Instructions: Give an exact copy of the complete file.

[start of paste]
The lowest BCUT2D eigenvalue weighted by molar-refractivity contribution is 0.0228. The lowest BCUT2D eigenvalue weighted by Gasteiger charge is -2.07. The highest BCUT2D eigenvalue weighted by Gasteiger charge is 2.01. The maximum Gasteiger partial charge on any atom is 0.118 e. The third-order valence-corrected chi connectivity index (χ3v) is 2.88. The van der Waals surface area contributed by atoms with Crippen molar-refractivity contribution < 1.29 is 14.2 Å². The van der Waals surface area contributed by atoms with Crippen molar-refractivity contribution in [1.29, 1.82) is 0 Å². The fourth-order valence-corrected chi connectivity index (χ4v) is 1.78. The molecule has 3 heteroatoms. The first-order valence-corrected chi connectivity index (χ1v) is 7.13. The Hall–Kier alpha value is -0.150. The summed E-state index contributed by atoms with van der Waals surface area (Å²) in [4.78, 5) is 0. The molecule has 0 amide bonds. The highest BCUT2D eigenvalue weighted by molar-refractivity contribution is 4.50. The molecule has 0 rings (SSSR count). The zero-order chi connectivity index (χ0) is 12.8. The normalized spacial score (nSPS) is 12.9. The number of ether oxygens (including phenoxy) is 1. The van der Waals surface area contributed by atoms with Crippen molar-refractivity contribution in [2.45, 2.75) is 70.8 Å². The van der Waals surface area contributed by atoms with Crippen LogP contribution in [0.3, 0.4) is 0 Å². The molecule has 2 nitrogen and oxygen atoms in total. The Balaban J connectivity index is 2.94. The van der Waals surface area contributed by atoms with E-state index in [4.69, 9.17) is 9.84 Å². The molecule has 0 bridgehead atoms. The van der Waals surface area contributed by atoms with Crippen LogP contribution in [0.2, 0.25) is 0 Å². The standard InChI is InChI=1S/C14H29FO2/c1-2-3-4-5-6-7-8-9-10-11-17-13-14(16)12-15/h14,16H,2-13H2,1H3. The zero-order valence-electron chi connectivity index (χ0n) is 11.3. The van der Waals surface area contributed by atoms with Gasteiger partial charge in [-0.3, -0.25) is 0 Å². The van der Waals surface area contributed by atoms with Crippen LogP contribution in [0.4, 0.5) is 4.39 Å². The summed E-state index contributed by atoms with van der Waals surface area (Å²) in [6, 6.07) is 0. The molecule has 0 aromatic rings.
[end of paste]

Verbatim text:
The lowest BCUT2D eigenvalue weighted by molar-refractivity contribution is 0.0228. The lowest BCUT2D eigenvalue weighted by Gasteiger charge is -2.07. The highest BCUT2D eigenvalue weighted by Gasteiger charge is 2.01. The maximum Gasteiger partial charge on any atom is 0.118 e. The third-order valence-corrected chi connectivity index (χ3v) is 2.88. The van der Waals surface area contributed by atoms with Crippen molar-refractivity contribution < 1.29 is 14.2 Å². The van der Waals surface area contributed by atoms with Crippen molar-refractivity contribution in [1.29, 1.82) is 0 Å². The fourth-order valence-corrected chi connectivity index (χ4v) is 1.78. The molecule has 3 heteroatoms. The first-order valence-corrected chi connectivity index (χ1v) is 7.13. The Hall–Kier alpha value is -0.150. The summed E-state index contributed by atoms with van der Waals surface area (Å²) in [4.78, 5) is 0. The molecule has 0 amide bonds. The highest BCUT2D eigenvalue weighted by molar-refractivity contribution is 4.50. The molecule has 0 rings (SSSR count). The zero-order chi connectivity index (χ0) is 12.8. The normalized spacial score (nSPS) is 12.9. The number of ether oxygens (including phenoxy) is 1. The van der Waals surface area contributed by atoms with Crippen molar-refractivity contribution in [2.45, 2.75) is 70.8 Å². The van der Waals surface area contributed by atoms with Crippen LogP contribution in [0.3, 0.4) is 0 Å². The molecule has 2 nitrogen and oxygen atoms in total. The Balaban J connectivity index is 2.94. The van der Waals surface area contributed by atoms with E-state index in [4.69, 9.17) is 9.84 Å². The molecule has 0 bridgehead atoms. The van der Waals surface area contributed by atoms with Crippen LogP contribution in [0.2, 0.25) is 0 Å². The standard InChI is InChI=1S/C14H29FO2/c1-2-3-4-5-6-7-8-9-10-11-17-13-14(16)12-15/h14,16H,2-13H2,1H3. The zero-order valence-electron chi connectivity index (χ0n) is 11.3. The van der Waals surface area contributed by atoms with Gasteiger partial charge in [-0.3, -0.25) is 0 Å². The van der Waals surface area contributed by atoms with Crippen LogP contribution in [0.4, 0.5) is 4.39 Å². The summed E-state index contributed by atoms with van der Waals surface area (Å²) in [6, 6.07) is 0. The molecule has 0 aromatic rings.